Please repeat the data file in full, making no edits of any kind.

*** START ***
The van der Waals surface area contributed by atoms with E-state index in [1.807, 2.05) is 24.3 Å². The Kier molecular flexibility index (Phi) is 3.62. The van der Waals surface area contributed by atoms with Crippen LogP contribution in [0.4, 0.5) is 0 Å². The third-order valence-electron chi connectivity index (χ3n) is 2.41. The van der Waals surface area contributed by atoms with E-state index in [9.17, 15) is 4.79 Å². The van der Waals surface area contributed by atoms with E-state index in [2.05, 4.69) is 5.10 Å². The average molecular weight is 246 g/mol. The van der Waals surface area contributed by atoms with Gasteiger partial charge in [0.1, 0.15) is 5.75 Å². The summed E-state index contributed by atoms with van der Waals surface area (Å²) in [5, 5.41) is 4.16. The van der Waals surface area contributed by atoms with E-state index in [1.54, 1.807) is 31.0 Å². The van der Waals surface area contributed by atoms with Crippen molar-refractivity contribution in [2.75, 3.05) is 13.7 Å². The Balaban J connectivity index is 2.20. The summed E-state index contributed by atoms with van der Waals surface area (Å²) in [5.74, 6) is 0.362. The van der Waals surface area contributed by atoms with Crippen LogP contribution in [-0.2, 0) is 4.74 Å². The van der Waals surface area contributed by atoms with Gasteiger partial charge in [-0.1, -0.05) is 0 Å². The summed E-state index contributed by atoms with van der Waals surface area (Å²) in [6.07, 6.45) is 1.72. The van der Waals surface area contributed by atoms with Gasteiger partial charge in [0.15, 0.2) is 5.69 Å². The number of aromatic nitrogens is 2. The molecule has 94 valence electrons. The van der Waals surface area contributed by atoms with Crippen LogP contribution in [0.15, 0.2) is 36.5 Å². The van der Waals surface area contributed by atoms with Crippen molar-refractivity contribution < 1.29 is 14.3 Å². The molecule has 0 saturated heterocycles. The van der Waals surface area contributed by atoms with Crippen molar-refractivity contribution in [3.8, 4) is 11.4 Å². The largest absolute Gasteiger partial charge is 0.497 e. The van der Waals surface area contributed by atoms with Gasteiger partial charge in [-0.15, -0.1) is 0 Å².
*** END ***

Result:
The van der Waals surface area contributed by atoms with E-state index in [1.807, 2.05) is 24.3 Å². The Kier molecular flexibility index (Phi) is 3.62. The van der Waals surface area contributed by atoms with Crippen LogP contribution in [0.4, 0.5) is 0 Å². The third-order valence-electron chi connectivity index (χ3n) is 2.41. The van der Waals surface area contributed by atoms with E-state index in [9.17, 15) is 4.79 Å². The van der Waals surface area contributed by atoms with E-state index in [2.05, 4.69) is 5.10 Å². The average molecular weight is 246 g/mol. The van der Waals surface area contributed by atoms with Gasteiger partial charge in [0.1, 0.15) is 5.75 Å². The summed E-state index contributed by atoms with van der Waals surface area (Å²) in [5, 5.41) is 4.16. The van der Waals surface area contributed by atoms with E-state index in [1.54, 1.807) is 31.0 Å². The van der Waals surface area contributed by atoms with Crippen molar-refractivity contribution in [2.75, 3.05) is 13.7 Å². The Balaban J connectivity index is 2.20. The summed E-state index contributed by atoms with van der Waals surface area (Å²) in [5.74, 6) is 0.362. The van der Waals surface area contributed by atoms with Crippen LogP contribution in [-0.2, 0) is 4.74 Å². The van der Waals surface area contributed by atoms with Gasteiger partial charge in [-0.1, -0.05) is 0 Å². The summed E-state index contributed by atoms with van der Waals surface area (Å²) in [6.07, 6.45) is 1.72. The van der Waals surface area contributed by atoms with Gasteiger partial charge in [0.15, 0.2) is 5.69 Å². The number of aromatic nitrogens is 2. The molecule has 94 valence electrons. The van der Waals surface area contributed by atoms with Crippen LogP contribution in [0.15, 0.2) is 36.5 Å². The van der Waals surface area contributed by atoms with Crippen molar-refractivity contribution < 1.29 is 14.3 Å². The molecule has 0 saturated heterocycles. The van der Waals surface area contributed by atoms with Crippen molar-refractivity contribution in [3.8, 4) is 11.4 Å². The largest absolute Gasteiger partial charge is 0.497 e. The van der Waals surface area contributed by atoms with Gasteiger partial charge in [-0.15, -0.1) is 0 Å².